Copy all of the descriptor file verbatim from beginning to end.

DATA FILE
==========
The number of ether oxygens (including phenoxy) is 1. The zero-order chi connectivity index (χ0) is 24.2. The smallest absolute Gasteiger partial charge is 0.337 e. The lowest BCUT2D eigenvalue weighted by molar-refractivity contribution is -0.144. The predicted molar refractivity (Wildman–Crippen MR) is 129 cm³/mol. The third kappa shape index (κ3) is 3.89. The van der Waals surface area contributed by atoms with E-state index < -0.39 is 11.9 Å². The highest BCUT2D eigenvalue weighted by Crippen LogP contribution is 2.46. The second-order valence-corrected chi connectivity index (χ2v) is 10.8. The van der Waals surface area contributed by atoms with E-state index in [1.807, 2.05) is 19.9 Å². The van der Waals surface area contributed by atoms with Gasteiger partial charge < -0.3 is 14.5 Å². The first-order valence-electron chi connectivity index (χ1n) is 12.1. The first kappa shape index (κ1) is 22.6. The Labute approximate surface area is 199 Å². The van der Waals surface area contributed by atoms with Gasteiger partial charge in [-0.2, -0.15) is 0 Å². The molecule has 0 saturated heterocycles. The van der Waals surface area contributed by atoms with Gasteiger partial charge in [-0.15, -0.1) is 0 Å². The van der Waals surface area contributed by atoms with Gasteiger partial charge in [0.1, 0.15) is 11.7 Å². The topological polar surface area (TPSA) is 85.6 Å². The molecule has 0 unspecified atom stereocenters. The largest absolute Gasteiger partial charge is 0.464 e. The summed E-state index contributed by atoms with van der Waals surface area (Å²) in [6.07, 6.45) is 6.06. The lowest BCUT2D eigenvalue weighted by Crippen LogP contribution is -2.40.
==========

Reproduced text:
The number of ether oxygens (including phenoxy) is 1. The zero-order chi connectivity index (χ0) is 24.2. The smallest absolute Gasteiger partial charge is 0.337 e. The lowest BCUT2D eigenvalue weighted by molar-refractivity contribution is -0.144. The predicted molar refractivity (Wildman–Crippen MR) is 129 cm³/mol. The third kappa shape index (κ3) is 3.89. The van der Waals surface area contributed by atoms with E-state index < -0.39 is 11.9 Å². The highest BCUT2D eigenvalue weighted by Crippen LogP contribution is 2.46. The second-order valence-corrected chi connectivity index (χ2v) is 10.8. The van der Waals surface area contributed by atoms with E-state index in [1.807, 2.05) is 19.9 Å². The van der Waals surface area contributed by atoms with Gasteiger partial charge < -0.3 is 14.5 Å². The first-order valence-electron chi connectivity index (χ1n) is 12.1. The first kappa shape index (κ1) is 22.6. The Labute approximate surface area is 199 Å². The van der Waals surface area contributed by atoms with Gasteiger partial charge in [-0.2, -0.15) is 0 Å². The molecule has 0 saturated heterocycles. The van der Waals surface area contributed by atoms with Gasteiger partial charge in [-0.15, -0.1) is 0 Å². The van der Waals surface area contributed by atoms with Gasteiger partial charge in [0.1, 0.15) is 11.7 Å². The topological polar surface area (TPSA) is 85.6 Å². The molecule has 0 unspecified atom stereocenters. The largest absolute Gasteiger partial charge is 0.464 e. The summed E-state index contributed by atoms with van der Waals surface area (Å²) in [6.07, 6.45) is 6.06. The lowest BCUT2D eigenvalue weighted by Crippen LogP contribution is -2.40.